It was a timeless performance that became even more mythical as time went on. After winning the Kentucky Derby and the Preakness Stakes in record form, Secretariat never slowed down as he stormed out of the starting gate on June 9, 1973, making his best start ever. As announcer Chic Anderson put it, he moved “like a hell of a machine” and, despite being uncomfortably warm at Belmont Park, won the Belmont Stakes by a whopping 31 lengths in a very enjoyable afternoon. bottom.
As with his lead at Belmont, his legend grew when he won his ninth Triple Crown, the first in 25 years, even though today’s youngest fan had yet to be born. Nine of the country’s strongest three-year-olds will face off at Secretariat’s 50th anniversary celebrations on Saturday, but none come close to the big red horse’s superstar status.
“That horse has always amazed me,” said jockey Ron Turcotte. Ron Turcotte, 81, is the only surviving member of the Secretariat’s circle, which includes owner Penny Chenery, trainer Lucien Rollin and stabler Eddie Sweat. “He was doing things we’ve never seen before and probably never will.”
Secretariat fell behind in the Derby, but Turcotte didn’t worry, he put his stallion on his feet and ran the race. When Turcotte demanded more at the head of the straight, Secretariat swept past rival Siamese to win by two and a half lengths in 1:59⅖. He ran faster every 400 meters, unprecedented in horse racing.
At Preakness, Turcotte made a bold decision to launch a stunning move on the first turn. After taking the lead, Secretariat was unchallenged and won by two and a half lengths. Siam again settled in second place. Secretariat’s final time was recorded at 1:55, one second slower than Preakness’ record. However, the timekeepers had set a faster time, and by Monday the stewards had voted to change the official time to 1:54. rice field. The Maryland Racing Commission agreed to change the official time to 1 minute and 53 seconds because Chenery hired a company to conduct a forensic investigation of the race using technology that did not exist in 1973. It wasn’t until 2012 that the record was finally established. .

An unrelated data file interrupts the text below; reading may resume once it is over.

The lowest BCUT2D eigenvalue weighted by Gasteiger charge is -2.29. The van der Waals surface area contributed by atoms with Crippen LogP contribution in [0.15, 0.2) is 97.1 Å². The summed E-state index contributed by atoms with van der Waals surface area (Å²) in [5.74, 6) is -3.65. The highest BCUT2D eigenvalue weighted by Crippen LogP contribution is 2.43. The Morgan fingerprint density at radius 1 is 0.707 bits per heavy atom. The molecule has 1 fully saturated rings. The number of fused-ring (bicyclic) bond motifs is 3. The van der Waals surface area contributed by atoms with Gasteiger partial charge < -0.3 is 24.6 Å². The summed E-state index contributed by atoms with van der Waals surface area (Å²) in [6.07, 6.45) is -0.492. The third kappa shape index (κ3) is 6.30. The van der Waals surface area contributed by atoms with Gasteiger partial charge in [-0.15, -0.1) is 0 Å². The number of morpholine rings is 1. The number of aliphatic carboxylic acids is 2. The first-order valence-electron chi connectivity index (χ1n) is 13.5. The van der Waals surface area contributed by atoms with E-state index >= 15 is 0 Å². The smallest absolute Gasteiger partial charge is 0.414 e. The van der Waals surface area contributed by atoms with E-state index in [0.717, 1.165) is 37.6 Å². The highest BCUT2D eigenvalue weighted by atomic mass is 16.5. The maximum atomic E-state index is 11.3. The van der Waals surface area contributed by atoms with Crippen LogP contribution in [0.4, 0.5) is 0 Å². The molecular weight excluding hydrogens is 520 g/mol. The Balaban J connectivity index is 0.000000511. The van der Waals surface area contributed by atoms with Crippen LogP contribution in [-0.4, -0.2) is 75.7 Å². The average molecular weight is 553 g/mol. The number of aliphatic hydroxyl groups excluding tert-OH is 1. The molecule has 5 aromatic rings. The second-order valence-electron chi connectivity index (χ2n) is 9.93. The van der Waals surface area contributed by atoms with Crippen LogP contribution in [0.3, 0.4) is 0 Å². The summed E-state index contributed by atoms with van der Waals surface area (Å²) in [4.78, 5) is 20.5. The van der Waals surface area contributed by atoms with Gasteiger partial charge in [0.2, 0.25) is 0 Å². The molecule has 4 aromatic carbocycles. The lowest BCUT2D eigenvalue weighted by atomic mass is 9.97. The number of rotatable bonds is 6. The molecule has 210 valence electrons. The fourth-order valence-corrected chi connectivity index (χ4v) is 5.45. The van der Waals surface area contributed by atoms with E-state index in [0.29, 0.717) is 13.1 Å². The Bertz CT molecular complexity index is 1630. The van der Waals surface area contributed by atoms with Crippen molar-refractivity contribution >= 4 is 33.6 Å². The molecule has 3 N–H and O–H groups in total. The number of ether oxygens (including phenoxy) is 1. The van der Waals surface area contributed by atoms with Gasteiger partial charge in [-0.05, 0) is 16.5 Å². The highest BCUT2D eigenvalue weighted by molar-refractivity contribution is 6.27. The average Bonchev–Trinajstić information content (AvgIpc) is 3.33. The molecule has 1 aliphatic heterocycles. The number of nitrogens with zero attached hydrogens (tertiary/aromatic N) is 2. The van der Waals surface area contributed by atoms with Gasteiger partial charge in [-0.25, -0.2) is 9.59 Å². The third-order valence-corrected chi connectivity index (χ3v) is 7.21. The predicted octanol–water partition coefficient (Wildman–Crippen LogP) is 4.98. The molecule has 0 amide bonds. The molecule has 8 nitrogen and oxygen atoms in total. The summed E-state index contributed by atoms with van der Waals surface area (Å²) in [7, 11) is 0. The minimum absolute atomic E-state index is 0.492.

Then came his masterpiece, the Belmont. If Anderson’s call to race is the pinnacle of his lyrical art, the photo credited to track photographer Bob Collanese is the visual equivalent. Turcotte caught Secretariat head-on looking over his left shoulder at the timer, hooves hovering over the track with all his might, setting the timer to run the Belmont in 2 minutes and 24 seconds, two seconds faster than any horse in front or behind. ing. The blue-and-white checked poles, the colors of Chenery’s silk, mark the margin of victory, and the range is almost unbelievable. “I still had a lot of horses when I got through the wire,” Turcotte said. “He wasn’t even sweating.”
Adam Collanese, who took over as official track photographer following his father’s retirement, said of the photo: You’re basically out of luck. Back then, when you shoot one frame, you can’t plan what you’re going to get. ”
I had a question about my recent account Whether Bob Collanese, who has been a circuit photographer for the New York Racing Association for over 50 years, was taking pictures in the first place. Adam Collanese disputed claims to the contrary, but admitted that he knew very little about the details of the black-and-white photographs, including whether they were developed that night.
“He was very discreet in everything we did,” said Adam Collanese of his father. “I don’t think people understand what it takes to prepare for the Triple Crown. For weeks leading up to the American Pharoah race, I mapped out where each of the 20 photographers would stand. was there.”
I don’t know if Bob Collanese, who died last year at the age of 88, or someone else on his team took this image, but it only adds to the horse’s legend, which has spread far beyond the racecourse. can not see.
Star status, retirement and death